- Former Democratic presidential candidate Pete Buttigieg slammed President Donald Trump's campaign for "turning to the idea of suppressing voters" in an interview with CNN on Sunday.
- Buttigieg cited the "move to try to disenfranchise 100,000 Texans" and "maneuvers to try to make it harder to get absentee ballots" as examples of the Trump campaign's efforts to suppress voters.
- With record numbers of voters casting their ballots by mail ahead of Election Day, the president and his campaign have claimed against widespread evidence the process is prone to fraud and called for this year's results to be based on what is counted by the end of November 3.
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Former Democratic presidential candidate Pete Buttigieg criticized President Donald Trump's campaign for "turning to the idea of suppressing voters" in the election.
"Unfortunately, it seems that Republicans have given up, at least Donald Trump's campaign, has really given up on persuading voters and is instead turning to the idea of suppressing voters," Buttigieg said on CNN on Sunday.
Buttigieg cited the "move to try to disenfranchise 100,000 Texans" and "maneuvers to try to make it harder to get absentee ballots" as examples of the Trump campaign resorting to voter suppression.
"It is going to be a stain on that campaign forever that they thought part of their strategy to win was to make it harder for American citizens, including patriots serving overseas, to have their voices heard," Buttigieg told "State of the Union" host Jake Tapper.
Trump campaign spokesperson Tim Murtaugh responded to Buttiegieg's remark in a statement to Business Insider, saying "the only thing suppressing Democrat voters is Joe Biden's terrible candidacy."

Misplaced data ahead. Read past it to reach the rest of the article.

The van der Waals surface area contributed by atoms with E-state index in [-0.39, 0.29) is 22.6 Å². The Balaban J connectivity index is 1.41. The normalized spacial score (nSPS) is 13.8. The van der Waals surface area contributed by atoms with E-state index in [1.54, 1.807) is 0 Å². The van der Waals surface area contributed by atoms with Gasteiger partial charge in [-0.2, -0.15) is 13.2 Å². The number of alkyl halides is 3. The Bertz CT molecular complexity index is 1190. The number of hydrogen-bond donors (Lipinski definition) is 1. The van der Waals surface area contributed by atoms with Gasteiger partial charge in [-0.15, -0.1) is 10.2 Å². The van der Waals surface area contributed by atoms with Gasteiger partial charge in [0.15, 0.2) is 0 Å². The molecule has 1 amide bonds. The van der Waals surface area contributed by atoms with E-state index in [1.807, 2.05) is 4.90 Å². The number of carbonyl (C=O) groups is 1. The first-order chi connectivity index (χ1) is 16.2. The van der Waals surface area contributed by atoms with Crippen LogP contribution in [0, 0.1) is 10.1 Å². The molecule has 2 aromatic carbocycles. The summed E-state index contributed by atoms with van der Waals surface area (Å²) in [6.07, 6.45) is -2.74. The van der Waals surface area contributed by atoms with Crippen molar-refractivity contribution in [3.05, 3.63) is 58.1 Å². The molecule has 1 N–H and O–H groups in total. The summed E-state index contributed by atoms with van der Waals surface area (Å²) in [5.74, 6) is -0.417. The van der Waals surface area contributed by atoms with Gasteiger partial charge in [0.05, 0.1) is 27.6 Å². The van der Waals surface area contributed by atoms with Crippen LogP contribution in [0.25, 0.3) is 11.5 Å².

On Monday, a Texas federal judge will hold an emergency hearing on a lawsuit filed by Republican plaintiffs on whether Harris County should reject votes coming in from drive-through voting. If these votes are blocked, a total of 127,000 ballots could be rejected, CNN reported.
Meanwhile, some have pointed out concerns over whether absentee ballots or mail-in votes will be counted in time.
Business Insider's Madison McVan previously reported that in Minnesota a court ruling on Thursday decided late absentee ballots must be separated from all other votes, which has led to confusion and fear for voting rights advocates over whether these mail-in votes will count.
In October, a federal judge in Texas blocked the state governor's order to reduce mail-in ballot drop-off locations, which if passed, would have required voters to travel extensively to drop-off their ballots, Business Insider's John L. Dorman previously reported.
Corey Lewandowski, a senior advisor for Trump's campaign, denied the campaign had deployed any voter suppression tactics on "Fox News Sunday," where he told host Chris Wallace that instances like the campaign suing for voter signatures in Clark County, Nevada, were "about the integrity of the process."
In the interview that was also reported by Politico, Lewandowski echoed concerns that have been repeatedly floated by the campaign and the president about states counting votes through and after Election Day, despite the process being common in several states that have previously employed mail-in voting.
"The concern is when you have some states that don't require a postage mark on there, we don't know when they were filled out, they don't require signature verification and some states they'll be counting nine or 10 days after the election," he said. "I think in the most industrialized country in the world we can do better than that, Chris."
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